The game experience as with any software/digital content simply does not deteriorate, regardless of you calling it second hand. Its just about taking a responsible role in the supply and demand chain between artists and consumers, if you want that chain to continue to exist.
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John Donnelly Quality Assurance 7 years ago
Car dealers do it all the time Sandy
They fund part of the cost of the new car with the trade-in value of the old one.

Some people will never own a new car, others wont buy used.
Its the same with games in my opinion.
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John Bye Lead Designer, Future Games of London7 years ago
"it's hard to find a market where I think the original owner/publisher/manufacturer benefits from the future trade of products - whether it's the second-hand book market, the second-hand furniture market or the ticket resale market"

That's a really spurious comparison -

- Second hand books and furniture are likely to be worn from use, making them visibly inferior to a brand new copy, unlike videogames which (unless badly scratched) are essentially identical to a new copy.

- Waterstones don't sell used books alongside new ones at a small discount and encourage people to buy over-priced used copies rather than new ones because they get a much bigger margin on them. This pretty much only happens for videogames, which I think is why the games industry is so upset about it.

- As for ticket resale, in some places that's actually illegal, and event organisers generally try to discourage or even prevent it (eg by requiring photo ID matching the name on the ticket), so that's a really bad example for him to use!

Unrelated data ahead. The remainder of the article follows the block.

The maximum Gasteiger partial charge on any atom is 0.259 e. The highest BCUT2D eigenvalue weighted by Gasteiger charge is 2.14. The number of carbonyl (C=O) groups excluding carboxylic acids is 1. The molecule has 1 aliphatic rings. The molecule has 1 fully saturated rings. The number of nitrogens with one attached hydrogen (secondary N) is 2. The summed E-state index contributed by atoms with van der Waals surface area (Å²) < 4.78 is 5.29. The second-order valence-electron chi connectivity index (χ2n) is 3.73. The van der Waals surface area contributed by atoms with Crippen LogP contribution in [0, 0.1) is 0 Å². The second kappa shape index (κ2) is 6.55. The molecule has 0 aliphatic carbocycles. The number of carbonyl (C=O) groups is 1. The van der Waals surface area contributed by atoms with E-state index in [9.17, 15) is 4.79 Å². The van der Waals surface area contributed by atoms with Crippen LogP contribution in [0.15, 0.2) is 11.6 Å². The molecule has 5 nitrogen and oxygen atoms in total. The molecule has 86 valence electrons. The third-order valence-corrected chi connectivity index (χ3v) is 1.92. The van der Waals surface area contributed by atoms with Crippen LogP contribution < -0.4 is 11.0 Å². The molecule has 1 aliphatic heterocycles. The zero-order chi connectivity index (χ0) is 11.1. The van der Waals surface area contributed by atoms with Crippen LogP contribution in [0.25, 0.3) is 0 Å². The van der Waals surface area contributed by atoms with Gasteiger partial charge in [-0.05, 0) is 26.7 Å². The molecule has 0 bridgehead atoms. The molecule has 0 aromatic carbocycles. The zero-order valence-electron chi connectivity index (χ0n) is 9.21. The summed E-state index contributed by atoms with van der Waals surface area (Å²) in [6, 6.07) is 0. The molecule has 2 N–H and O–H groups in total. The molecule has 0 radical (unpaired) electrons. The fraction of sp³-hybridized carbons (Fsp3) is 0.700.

Edited 1 times. Last edit by John Bye on 5th October 2010 11:51am

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Denis Dyack President, Silicon Knights7 years ago
The used car dealership analogy does hold up as the same as key fundamental differences exist:

1) Many of the dealerships are owned by manufactures, not so with the games industry
2) Cars deteriorate with use, games do not

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Wesley Williams Quality Assurance 7 years ago
I'd be interested to find out why HMV don't sell pre-owned CDs, DVDs or Blu-Ray movies. The point about bookstores made above is also pertinent. This is the only entertainment medium where retailers sell pre-owned stock alongside new stock. They only do this for one reason, to line their own pockets.

However, any steps that publishers/developers take to combat the moves at retail are only temporary fixes. The real solution is digital distribution, but only if the companies selling the games don't price consumers out of the market.
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Pete Leonard , Amiqus7 years ago
These are all valid points but there is one aspect that needs to be considered. And this is a point of view as held by your average casual gaming consumer who will not be familiar with the true difficulties that developers like yourselves face in terms of trying to develop decent revenue streams from your product despite the fact that the games these days cost tens of millions when it comes to mainstream blockbuster releases.
Games at brand new price cost significantly more than films, music and books. Music can be listened to again and again and so good value for money can be argues there, films may be watched multiple times but generally they only come in at 10-12 here in the UK on DVD, and books are similar in the vein to film (and at around 7 for a major book release on paperback).